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City of Bloomington Officials Report Decline in July 2016 Disinfectant Byproduct Levels

August 18, 2016

For more information please contact: Vic Kelson, City of Bloomington Utilities Director, 812.349.3650;

City of Bloomington Officials Report Decline in July 2016 Disinfectant Byproduct Levels

Bloomington, Ind. - The monthly disinfectant byproduct (DBP) test results for July have been released, and the levels are lower than in June of this year and well below July 2015 levels. In 2016 CBU began collecting DBP samples on a monthly basis and over the January-July 2016 period no individual samples have exceeded the maximum contaminant level (MCL).

The June 2016 findings showed the concentration of haloacetic acid (HAA5) levels at the eight locations tested ranged from 49 to 56 parts per billion (ppb) and the trihalomethanes (THM) levels were between 53.7 and 71.8 ppb.

The July 2016 findings revealed the concentration of HAA5 levels at the eight testing sites ranged from 38.7 to 46.8 ppb and the THM levels were between 52.6 and 64.9 ppb.

Results from both June and July are below 60 ppb for haloacetic acids and 80 ppb for trihalomethanes.

One year ago, the July 2015 samples showed ranges of 52-60 ppb for HAA5 and 84.3-95.5 ppb for THM. In 2015, DBP samples were collected once per quarter at 8 sampling locations. EPA regulations are based on annual average DBP concentrations, and samples collected by CBU have never violated the annual-average standard. Individual samples have occasionally exceeded the 60 ppb and 80 ppb level; in 2015, 15 individual samples exceeded 60 and 80 ppb over the January-July period (8 for THM and 7 for HAA5).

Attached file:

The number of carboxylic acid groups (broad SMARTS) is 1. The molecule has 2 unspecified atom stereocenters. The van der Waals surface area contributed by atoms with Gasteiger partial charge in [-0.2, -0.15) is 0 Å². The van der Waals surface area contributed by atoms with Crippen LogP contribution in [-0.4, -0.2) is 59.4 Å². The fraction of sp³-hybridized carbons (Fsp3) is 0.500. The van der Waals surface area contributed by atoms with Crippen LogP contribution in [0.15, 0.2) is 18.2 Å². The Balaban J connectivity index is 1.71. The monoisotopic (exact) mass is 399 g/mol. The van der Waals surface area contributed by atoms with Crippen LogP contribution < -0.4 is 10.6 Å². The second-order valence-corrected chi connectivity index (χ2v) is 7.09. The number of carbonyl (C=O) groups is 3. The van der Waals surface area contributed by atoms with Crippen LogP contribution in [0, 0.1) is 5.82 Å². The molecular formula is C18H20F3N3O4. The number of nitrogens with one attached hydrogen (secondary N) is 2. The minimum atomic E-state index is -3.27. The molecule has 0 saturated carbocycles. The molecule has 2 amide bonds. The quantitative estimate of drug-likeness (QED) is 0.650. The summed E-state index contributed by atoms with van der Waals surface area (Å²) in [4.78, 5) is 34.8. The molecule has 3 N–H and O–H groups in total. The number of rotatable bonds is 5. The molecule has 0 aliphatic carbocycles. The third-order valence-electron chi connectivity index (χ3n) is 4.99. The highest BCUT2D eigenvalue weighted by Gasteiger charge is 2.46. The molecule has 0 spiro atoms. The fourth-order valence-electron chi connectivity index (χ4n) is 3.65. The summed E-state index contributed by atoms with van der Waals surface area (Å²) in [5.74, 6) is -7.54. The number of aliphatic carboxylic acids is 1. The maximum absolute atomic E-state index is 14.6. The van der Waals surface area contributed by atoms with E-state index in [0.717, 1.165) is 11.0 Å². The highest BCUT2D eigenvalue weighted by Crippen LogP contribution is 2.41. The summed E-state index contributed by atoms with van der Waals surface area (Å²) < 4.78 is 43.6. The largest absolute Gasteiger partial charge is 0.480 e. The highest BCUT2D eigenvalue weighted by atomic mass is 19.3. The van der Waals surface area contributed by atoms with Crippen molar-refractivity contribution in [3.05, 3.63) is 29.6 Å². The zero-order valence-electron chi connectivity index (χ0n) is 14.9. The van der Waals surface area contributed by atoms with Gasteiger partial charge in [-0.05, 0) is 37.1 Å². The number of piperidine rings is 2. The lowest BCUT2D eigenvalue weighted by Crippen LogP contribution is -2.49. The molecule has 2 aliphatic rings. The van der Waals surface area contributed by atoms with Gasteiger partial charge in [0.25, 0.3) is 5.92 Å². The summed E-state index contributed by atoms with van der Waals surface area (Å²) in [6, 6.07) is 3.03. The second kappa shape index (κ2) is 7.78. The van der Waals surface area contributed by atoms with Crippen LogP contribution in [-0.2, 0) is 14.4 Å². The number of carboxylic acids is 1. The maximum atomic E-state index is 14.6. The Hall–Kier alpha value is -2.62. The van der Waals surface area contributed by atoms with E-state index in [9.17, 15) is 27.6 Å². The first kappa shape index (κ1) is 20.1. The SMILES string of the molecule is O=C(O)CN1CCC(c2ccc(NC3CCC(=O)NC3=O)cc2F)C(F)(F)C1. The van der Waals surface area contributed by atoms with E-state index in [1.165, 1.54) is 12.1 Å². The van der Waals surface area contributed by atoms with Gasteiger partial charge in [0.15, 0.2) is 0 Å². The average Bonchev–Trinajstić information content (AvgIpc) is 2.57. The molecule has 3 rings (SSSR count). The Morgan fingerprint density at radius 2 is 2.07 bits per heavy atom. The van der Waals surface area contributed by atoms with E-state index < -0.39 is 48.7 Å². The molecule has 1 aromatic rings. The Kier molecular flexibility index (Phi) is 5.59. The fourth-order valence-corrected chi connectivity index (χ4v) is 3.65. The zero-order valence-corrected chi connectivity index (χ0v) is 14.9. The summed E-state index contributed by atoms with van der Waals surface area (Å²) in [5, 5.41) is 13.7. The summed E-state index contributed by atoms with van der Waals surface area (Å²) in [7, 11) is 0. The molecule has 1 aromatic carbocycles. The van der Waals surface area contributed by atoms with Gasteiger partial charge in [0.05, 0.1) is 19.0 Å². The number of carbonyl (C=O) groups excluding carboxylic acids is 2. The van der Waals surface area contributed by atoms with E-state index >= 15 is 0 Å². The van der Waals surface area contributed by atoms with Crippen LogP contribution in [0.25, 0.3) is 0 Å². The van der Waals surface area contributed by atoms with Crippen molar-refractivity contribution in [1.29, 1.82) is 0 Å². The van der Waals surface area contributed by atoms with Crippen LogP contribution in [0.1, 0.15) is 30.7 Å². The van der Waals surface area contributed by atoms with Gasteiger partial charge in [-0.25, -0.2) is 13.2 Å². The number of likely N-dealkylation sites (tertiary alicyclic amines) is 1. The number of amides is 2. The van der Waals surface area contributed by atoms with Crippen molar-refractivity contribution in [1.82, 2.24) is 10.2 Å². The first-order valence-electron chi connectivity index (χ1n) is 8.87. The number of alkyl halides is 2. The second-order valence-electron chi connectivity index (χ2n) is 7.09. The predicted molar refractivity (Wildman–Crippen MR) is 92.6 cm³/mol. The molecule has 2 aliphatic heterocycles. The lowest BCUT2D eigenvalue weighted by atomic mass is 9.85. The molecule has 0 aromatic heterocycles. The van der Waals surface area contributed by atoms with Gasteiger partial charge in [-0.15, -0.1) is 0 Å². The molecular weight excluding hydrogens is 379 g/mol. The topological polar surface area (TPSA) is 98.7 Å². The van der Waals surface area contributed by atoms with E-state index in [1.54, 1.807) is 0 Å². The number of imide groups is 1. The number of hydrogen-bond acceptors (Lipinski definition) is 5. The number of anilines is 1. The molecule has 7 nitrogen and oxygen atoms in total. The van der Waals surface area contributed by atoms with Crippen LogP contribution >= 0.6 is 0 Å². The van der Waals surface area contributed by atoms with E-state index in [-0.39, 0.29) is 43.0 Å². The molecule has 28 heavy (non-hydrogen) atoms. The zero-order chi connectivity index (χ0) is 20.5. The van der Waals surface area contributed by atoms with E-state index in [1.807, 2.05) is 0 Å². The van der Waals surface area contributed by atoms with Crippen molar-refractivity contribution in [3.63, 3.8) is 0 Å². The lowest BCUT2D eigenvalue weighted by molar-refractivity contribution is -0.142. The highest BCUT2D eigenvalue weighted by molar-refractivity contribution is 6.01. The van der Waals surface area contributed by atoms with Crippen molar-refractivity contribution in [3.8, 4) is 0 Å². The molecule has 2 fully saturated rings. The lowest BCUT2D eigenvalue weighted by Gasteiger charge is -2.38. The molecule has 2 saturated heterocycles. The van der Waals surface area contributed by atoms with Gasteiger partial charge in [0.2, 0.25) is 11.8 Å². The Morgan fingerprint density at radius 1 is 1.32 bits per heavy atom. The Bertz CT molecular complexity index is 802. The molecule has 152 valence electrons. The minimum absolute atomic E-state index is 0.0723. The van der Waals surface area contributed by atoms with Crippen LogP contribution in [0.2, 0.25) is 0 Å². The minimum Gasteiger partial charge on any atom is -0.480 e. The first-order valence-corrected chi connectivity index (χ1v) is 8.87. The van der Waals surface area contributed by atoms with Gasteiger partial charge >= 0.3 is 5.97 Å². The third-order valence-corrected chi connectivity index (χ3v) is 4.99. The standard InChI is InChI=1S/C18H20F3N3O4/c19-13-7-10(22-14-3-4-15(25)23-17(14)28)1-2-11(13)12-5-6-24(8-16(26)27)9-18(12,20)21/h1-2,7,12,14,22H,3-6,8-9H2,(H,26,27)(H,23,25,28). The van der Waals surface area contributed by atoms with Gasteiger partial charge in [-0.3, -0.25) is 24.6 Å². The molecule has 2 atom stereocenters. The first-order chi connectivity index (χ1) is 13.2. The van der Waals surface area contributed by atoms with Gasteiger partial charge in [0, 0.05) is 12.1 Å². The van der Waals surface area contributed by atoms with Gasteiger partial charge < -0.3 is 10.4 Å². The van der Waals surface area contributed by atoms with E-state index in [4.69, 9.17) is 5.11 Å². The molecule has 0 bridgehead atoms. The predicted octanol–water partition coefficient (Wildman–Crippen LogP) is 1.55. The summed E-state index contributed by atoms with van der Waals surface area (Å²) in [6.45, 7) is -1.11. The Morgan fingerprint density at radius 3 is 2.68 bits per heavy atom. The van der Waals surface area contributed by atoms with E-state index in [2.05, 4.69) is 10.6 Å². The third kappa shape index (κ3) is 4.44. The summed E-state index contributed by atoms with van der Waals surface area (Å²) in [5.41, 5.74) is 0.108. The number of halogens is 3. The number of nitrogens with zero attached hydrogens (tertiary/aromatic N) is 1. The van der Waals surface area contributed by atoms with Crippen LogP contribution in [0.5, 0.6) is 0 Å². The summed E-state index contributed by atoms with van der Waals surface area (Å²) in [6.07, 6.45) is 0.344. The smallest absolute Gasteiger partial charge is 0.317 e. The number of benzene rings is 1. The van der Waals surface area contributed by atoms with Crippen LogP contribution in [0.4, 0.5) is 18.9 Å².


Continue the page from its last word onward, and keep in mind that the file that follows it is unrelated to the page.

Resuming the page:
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"Going into the heat of the summer we were concerned about the potential for our DBP numbers to rise, as is customary for this time of year. We are happy to have numbers to report that are a decline from June, despite a hot July. Of course we will test water quality monthly while we continue to modify and improve our water treatment practices," said Mayor John Hamilton.

Disinfectant byproduct levels are generally higher during the summer and fall, and CBU staff have responded accordingly.

"Our optimization team has been monitoring the disinfection process in the Monroe plant, and we were able to reduce the chlorine feed rate in three steps over the June-July period," said CBU Director Vic Kelson. "The reduced chlorine contact tends to reduce DBP production while still achieving the disinfection required by the State of Indiana."

Monthly water testing was initiated in January of this year in an effort to better track water quality, specifically DPBs. Testing of CBU water is conducted by a private, independent laboratory. All water quality test results are available online at under 'Utilities."